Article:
Professor Jonathan Bray is the Faculty Chair in Earthquake Engineering Excellence at the University of California, Berkeley. He earned engineering degrees from West Point, Stanford, and Berkeley. Dr. Bray is a registered professional civil engineer and has served as a consultant on several important engineering projects and peer review panels. He has authored more than 350 research publications on topics that include liquefaction and its effects on structures, seismic performance of earth structures, earthquake ground motions, and earthquake fault rupture propagation. He leads the Geotechnical Extreme Events Reconnaissance (GEER) Association. Dr. Bray is a member of the US National Academy of Engineering and has received several honors, including the Ishihara Lecture, Peck Award, Joyner Lecture, Middlebrooks Award, Huber Research Prize, Packard Foundation Fellowship, and NSF Presidential Young Investigator Award.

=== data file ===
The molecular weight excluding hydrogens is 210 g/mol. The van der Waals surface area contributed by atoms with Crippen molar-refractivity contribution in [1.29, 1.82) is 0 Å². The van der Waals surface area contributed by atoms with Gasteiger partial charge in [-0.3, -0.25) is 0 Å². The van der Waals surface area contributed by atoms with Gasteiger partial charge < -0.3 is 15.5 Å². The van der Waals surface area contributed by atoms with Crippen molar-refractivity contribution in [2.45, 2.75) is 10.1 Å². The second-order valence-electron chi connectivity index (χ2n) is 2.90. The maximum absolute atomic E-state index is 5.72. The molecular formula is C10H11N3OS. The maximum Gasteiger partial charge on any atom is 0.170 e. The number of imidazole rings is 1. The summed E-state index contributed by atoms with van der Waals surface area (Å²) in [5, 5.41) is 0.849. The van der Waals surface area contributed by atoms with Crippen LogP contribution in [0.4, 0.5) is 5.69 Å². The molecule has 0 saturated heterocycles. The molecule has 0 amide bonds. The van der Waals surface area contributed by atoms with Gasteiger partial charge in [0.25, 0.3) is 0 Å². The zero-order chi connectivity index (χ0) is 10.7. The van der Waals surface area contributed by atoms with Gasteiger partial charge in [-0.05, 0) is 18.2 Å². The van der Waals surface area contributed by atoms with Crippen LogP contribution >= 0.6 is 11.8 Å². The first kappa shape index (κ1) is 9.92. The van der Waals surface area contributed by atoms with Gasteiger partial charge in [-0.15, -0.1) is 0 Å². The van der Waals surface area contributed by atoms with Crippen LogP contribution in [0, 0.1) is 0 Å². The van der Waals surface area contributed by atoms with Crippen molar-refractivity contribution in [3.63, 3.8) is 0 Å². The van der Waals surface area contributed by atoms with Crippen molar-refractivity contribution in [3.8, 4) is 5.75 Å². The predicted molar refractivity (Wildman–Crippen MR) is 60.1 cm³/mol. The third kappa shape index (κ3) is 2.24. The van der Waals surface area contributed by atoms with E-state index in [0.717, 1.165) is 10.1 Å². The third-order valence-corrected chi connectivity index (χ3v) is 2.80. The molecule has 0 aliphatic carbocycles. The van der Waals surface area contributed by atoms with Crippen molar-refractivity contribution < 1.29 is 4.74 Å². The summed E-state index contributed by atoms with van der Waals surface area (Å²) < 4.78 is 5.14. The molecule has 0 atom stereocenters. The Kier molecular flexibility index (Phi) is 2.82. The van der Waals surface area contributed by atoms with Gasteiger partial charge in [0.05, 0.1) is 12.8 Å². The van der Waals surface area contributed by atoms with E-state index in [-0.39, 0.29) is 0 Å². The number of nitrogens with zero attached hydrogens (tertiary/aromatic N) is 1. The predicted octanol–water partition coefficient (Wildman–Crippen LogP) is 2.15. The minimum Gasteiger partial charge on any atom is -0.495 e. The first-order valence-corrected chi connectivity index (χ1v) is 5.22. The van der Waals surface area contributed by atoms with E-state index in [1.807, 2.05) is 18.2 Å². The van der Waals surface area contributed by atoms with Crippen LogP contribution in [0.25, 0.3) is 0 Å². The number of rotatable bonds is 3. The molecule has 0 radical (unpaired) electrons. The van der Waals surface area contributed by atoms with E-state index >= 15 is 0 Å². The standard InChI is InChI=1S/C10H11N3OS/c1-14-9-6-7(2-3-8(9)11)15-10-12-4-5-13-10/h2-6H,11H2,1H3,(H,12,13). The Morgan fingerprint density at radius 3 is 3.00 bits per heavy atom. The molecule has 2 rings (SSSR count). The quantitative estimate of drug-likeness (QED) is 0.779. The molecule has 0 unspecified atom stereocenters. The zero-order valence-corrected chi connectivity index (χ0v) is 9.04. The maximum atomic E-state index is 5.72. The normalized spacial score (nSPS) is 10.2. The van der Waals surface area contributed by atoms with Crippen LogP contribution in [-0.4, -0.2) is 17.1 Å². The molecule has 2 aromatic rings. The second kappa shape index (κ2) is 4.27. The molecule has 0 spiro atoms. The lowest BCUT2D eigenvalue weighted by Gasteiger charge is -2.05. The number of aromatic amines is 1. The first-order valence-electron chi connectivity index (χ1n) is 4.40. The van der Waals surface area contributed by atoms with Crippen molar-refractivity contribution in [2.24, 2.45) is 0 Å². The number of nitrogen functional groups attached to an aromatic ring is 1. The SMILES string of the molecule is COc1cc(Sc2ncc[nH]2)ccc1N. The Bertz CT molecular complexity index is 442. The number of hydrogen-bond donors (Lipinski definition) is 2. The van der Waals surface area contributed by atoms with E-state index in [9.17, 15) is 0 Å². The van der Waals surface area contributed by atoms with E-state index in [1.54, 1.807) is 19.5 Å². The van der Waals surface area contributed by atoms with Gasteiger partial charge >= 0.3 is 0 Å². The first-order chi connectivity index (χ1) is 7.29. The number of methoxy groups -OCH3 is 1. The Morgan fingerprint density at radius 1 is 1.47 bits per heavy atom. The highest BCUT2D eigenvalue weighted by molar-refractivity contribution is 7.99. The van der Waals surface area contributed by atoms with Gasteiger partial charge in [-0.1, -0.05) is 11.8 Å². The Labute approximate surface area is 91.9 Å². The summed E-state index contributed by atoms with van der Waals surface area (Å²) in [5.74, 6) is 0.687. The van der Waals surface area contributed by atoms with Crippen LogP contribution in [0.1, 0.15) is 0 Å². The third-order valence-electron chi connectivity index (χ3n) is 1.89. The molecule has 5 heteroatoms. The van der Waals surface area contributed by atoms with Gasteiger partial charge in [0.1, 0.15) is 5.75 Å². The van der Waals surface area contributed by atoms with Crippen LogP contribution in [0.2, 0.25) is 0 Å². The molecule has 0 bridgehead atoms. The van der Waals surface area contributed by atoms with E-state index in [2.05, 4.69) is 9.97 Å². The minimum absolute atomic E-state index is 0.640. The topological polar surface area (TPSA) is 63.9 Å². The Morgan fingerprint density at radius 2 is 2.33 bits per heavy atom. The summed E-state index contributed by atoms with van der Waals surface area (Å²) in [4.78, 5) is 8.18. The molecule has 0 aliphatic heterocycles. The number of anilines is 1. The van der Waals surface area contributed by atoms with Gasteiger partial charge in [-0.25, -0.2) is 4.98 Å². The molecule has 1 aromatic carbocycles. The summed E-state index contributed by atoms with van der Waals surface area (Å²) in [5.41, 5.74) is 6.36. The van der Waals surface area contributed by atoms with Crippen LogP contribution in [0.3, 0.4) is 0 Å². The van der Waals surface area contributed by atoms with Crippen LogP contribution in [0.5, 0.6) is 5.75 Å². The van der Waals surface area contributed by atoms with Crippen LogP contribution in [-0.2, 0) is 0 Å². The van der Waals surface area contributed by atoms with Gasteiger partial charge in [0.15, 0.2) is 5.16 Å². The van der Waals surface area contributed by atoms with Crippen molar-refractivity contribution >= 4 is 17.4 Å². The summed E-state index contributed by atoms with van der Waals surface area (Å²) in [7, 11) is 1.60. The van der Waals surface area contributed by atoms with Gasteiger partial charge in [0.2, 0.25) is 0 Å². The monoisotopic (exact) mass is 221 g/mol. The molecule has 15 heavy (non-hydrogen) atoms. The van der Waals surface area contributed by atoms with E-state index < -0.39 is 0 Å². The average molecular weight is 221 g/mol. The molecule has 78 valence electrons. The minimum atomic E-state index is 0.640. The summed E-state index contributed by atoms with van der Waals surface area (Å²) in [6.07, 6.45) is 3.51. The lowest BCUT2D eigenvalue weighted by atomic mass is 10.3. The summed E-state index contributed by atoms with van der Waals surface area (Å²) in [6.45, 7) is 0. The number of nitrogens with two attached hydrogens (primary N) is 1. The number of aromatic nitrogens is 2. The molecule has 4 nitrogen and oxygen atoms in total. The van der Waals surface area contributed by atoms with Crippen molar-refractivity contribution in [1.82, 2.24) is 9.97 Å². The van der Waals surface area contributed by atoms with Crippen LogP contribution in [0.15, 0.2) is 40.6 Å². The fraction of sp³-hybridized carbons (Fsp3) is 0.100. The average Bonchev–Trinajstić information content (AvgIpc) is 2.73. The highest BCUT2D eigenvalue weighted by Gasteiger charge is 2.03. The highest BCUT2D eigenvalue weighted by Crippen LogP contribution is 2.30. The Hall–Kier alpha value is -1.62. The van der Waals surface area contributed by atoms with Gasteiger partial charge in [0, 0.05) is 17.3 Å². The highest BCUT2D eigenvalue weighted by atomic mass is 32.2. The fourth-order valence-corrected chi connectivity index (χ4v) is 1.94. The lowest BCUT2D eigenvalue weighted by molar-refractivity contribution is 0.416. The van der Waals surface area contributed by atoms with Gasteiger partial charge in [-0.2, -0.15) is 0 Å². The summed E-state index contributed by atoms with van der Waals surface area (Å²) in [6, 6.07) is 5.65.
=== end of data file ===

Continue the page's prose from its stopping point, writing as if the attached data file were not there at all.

Advancing hazard-resistant design demands an understanding of what happens when a disaster occurs. Documenting and sharing the key lessons learned from extreme events around the world contributes significantly to advancing research and practice in hazards engineering. The detailed mapping and surveying of damaged areas provides the data for well-documented case histories that drive the development of many of the design procedures used by geotechnical engineers.
Many design methods are based on insights gleaned from observations from past events. Field observations are particularly important in the discipline of geotechnical engineering, because it is difficult to replicate in the laboratory soil deposits built by nature over thousands of years. Much of the data generated by an extreme event is perishable and therefore must be collected within a few days of the occurrence of the event. Thus, engineers should be ready to investigate the next important extreme event.
Adapazari, Turkey (1999 Kocaeli EQ) LIDAR image Ruta 5 (2010 Chile EQ: R. Kayen)